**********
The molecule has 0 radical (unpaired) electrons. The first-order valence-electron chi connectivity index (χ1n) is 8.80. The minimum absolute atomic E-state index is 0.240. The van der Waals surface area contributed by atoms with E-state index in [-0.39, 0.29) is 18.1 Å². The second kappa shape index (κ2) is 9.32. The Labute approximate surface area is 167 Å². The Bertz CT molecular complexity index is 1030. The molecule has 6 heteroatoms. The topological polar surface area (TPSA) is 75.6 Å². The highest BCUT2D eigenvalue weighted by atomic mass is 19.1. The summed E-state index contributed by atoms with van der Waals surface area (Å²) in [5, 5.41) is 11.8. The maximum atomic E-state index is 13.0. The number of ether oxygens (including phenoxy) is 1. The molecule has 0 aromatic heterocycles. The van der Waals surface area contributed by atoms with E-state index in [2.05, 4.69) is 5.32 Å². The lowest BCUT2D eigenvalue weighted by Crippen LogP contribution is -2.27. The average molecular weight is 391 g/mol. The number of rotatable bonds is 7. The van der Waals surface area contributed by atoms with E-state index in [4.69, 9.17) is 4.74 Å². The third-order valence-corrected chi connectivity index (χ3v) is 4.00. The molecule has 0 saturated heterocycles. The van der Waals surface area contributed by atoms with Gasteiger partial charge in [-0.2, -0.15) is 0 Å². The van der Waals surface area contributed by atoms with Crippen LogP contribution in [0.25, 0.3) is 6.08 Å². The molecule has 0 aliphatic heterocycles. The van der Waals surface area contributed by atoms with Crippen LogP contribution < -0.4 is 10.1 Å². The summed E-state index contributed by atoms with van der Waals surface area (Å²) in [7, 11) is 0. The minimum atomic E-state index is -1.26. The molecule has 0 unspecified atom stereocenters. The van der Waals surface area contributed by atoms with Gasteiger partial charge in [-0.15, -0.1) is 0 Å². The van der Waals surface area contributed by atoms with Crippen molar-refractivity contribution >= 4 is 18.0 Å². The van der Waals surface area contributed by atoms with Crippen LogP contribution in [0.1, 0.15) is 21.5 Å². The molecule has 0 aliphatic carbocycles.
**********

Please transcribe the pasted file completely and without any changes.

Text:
The molecule has 0 radical (unpaired) electrons. The first-order valence-electron chi connectivity index (χ1n) is 8.80. The minimum absolute atomic E-state index is 0.240. The van der Waals surface area contributed by atoms with E-state index in [-0.39, 0.29) is 18.1 Å². The second kappa shape index (κ2) is 9.32. The Labute approximate surface area is 167 Å². The Bertz CT molecular complexity index is 1030. The molecule has 6 heteroatoms. The topological polar surface area (TPSA) is 75.6 Å². The highest BCUT2D eigenvalue weighted by atomic mass is 19.1. The summed E-state index contributed by atoms with van der Waals surface area (Å²) in [5, 5.41) is 11.8. The maximum atomic E-state index is 13.0. The number of ether oxygens (including phenoxy) is 1. The molecule has 0 aromatic heterocycles. The van der Waals surface area contributed by atoms with E-state index in [2.05, 4.69) is 5.32 Å². The lowest BCUT2D eigenvalue weighted by Crippen LogP contribution is -2.27. The average molecular weight is 391 g/mol. The number of rotatable bonds is 7. The van der Waals surface area contributed by atoms with E-state index in [4.69, 9.17) is 4.74 Å². The third-order valence-corrected chi connectivity index (χ3v) is 4.00. The molecule has 0 saturated heterocycles. The van der Waals surface area contributed by atoms with Gasteiger partial charge in [-0.2, -0.15) is 0 Å². The van der Waals surface area contributed by atoms with Crippen LogP contribution in [0.25, 0.3) is 6.08 Å². The molecule has 0 aliphatic heterocycles. The van der Waals surface area contributed by atoms with Crippen LogP contribution < -0.4 is 10.1 Å². The summed E-state index contributed by atoms with van der Waals surface area (Å²) in [7, 11) is 0. The minimum atomic E-state index is -1.26. The molecule has 0 unspecified atom stereocenters. The van der Waals surface area contributed by atoms with Gasteiger partial charge in [-0.15, -0.1) is 0 Å². The van der Waals surface area contributed by atoms with Crippen molar-refractivity contribution >= 4 is 18.0 Å². The van der Waals surface area contributed by atoms with Crippen LogP contribution in [0.1, 0.15) is 21.5 Å². The molecule has 0 aliphatic carbocycles.